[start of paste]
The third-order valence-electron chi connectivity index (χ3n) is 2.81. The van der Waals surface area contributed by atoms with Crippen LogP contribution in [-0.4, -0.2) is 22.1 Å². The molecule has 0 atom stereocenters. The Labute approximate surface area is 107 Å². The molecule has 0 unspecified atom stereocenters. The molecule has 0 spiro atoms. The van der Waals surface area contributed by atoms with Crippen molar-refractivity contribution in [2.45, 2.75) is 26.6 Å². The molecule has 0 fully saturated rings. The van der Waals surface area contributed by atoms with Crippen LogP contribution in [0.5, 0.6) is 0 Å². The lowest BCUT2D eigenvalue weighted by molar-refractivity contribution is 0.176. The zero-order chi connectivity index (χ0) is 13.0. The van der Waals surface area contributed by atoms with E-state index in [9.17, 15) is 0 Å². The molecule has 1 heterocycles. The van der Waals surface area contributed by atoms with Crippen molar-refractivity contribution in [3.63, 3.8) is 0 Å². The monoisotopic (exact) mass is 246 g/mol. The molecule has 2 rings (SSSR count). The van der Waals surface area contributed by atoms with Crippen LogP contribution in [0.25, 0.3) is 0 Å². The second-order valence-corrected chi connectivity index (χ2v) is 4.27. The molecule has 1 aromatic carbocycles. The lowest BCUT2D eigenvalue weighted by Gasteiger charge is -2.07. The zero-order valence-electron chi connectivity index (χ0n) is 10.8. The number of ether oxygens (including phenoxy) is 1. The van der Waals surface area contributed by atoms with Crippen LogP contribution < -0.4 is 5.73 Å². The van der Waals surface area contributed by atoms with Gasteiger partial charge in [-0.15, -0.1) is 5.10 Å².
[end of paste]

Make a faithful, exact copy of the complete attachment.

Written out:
The third-order valence-electron chi connectivity index (χ3n) is 2.81. The van der Waals surface area contributed by atoms with Crippen LogP contribution in [-0.4, -0.2) is 22.1 Å². The molecule has 0 atom stereocenters. The Labute approximate surface area is 107 Å². The molecule has 0 unspecified atom stereocenters. The molecule has 0 spiro atoms. The van der Waals surface area contributed by atoms with Crippen molar-refractivity contribution in [2.45, 2.75) is 26.6 Å². The molecule has 0 fully saturated rings. The van der Waals surface area contributed by atoms with Crippen LogP contribution in [0.5, 0.6) is 0 Å². The lowest BCUT2D eigenvalue weighted by molar-refractivity contribution is 0.176. The zero-order chi connectivity index (χ0) is 13.0. The van der Waals surface area contributed by atoms with E-state index in [9.17, 15) is 0 Å². The molecule has 1 heterocycles. The van der Waals surface area contributed by atoms with Crippen molar-refractivity contribution in [3.63, 3.8) is 0 Å². The monoisotopic (exact) mass is 246 g/mol. The molecule has 2 rings (SSSR count). The van der Waals surface area contributed by atoms with Crippen LogP contribution in [0.25, 0.3) is 0 Å². The second-order valence-corrected chi connectivity index (χ2v) is 4.27. The molecule has 1 aromatic carbocycles. The lowest BCUT2D eigenvalue weighted by Gasteiger charge is -2.07. The zero-order valence-electron chi connectivity index (χ0n) is 10.8. The number of ether oxygens (including phenoxy) is 1. The van der Waals surface area contributed by atoms with Crippen LogP contribution < -0.4 is 5.73 Å². The van der Waals surface area contributed by atoms with Gasteiger partial charge in [-0.15, -0.1) is 5.10 Å².